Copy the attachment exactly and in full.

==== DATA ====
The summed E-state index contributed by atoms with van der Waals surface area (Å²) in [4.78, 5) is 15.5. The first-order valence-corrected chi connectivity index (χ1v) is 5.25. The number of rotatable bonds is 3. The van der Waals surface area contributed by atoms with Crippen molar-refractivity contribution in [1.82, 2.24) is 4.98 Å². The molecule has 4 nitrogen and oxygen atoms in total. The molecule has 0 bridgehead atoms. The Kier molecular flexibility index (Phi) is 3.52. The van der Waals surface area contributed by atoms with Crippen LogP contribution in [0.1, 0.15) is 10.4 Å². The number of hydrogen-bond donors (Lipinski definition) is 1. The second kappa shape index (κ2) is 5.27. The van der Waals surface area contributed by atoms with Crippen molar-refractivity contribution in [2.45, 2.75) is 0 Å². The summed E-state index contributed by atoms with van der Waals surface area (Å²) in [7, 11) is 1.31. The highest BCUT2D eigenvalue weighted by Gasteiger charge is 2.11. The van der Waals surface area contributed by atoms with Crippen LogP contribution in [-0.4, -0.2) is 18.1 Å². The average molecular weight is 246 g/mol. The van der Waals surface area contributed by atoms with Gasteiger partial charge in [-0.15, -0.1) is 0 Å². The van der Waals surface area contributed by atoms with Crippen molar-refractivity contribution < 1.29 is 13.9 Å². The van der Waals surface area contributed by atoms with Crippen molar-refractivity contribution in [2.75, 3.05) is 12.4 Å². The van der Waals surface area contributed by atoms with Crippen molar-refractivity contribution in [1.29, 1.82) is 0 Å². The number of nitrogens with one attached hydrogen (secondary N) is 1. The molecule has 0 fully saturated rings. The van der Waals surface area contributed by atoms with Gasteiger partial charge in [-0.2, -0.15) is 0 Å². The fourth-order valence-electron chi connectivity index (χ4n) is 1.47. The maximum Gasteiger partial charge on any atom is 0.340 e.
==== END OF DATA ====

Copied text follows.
The summed E-state index contributed by atoms with van der Waals surface area (Å²) in [4.78, 5) is 15.5. The first-order valence-corrected chi connectivity index (χ1v) is 5.25. The number of rotatable bonds is 3. The van der Waals surface area contributed by atoms with Crippen molar-refractivity contribution in [1.82, 2.24) is 4.98 Å². The molecule has 4 nitrogen and oxygen atoms in total. The molecule has 0 bridgehead atoms. The Kier molecular flexibility index (Phi) is 3.52. The van der Waals surface area contributed by atoms with Crippen LogP contribution in [0.1, 0.15) is 10.4 Å². The number of hydrogen-bond donors (Lipinski definition) is 1. The second kappa shape index (κ2) is 5.27. The van der Waals surface area contributed by atoms with Crippen molar-refractivity contribution in [2.45, 2.75) is 0 Å². The summed E-state index contributed by atoms with van der Waals surface area (Å²) in [7, 11) is 1.31. The highest BCUT2D eigenvalue weighted by Gasteiger charge is 2.11. The van der Waals surface area contributed by atoms with Crippen LogP contribution in [-0.4, -0.2) is 18.1 Å². The average molecular weight is 246 g/mol. The van der Waals surface area contributed by atoms with Gasteiger partial charge in [-0.15, -0.1) is 0 Å². The van der Waals surface area contributed by atoms with Crippen molar-refractivity contribution < 1.29 is 13.9 Å². The van der Waals surface area contributed by atoms with Crippen molar-refractivity contribution in [2.75, 3.05) is 12.4 Å². The van der Waals surface area contributed by atoms with Crippen molar-refractivity contribution in [1.29, 1.82) is 0 Å². The number of nitrogens with one attached hydrogen (secondary N) is 1. The molecule has 0 fully saturated rings. The van der Waals surface area contributed by atoms with Gasteiger partial charge in [-0.2, -0.15) is 0 Å². The fourth-order valence-electron chi connectivity index (χ4n) is 1.47. The maximum Gasteiger partial charge on any atom is 0.340 e.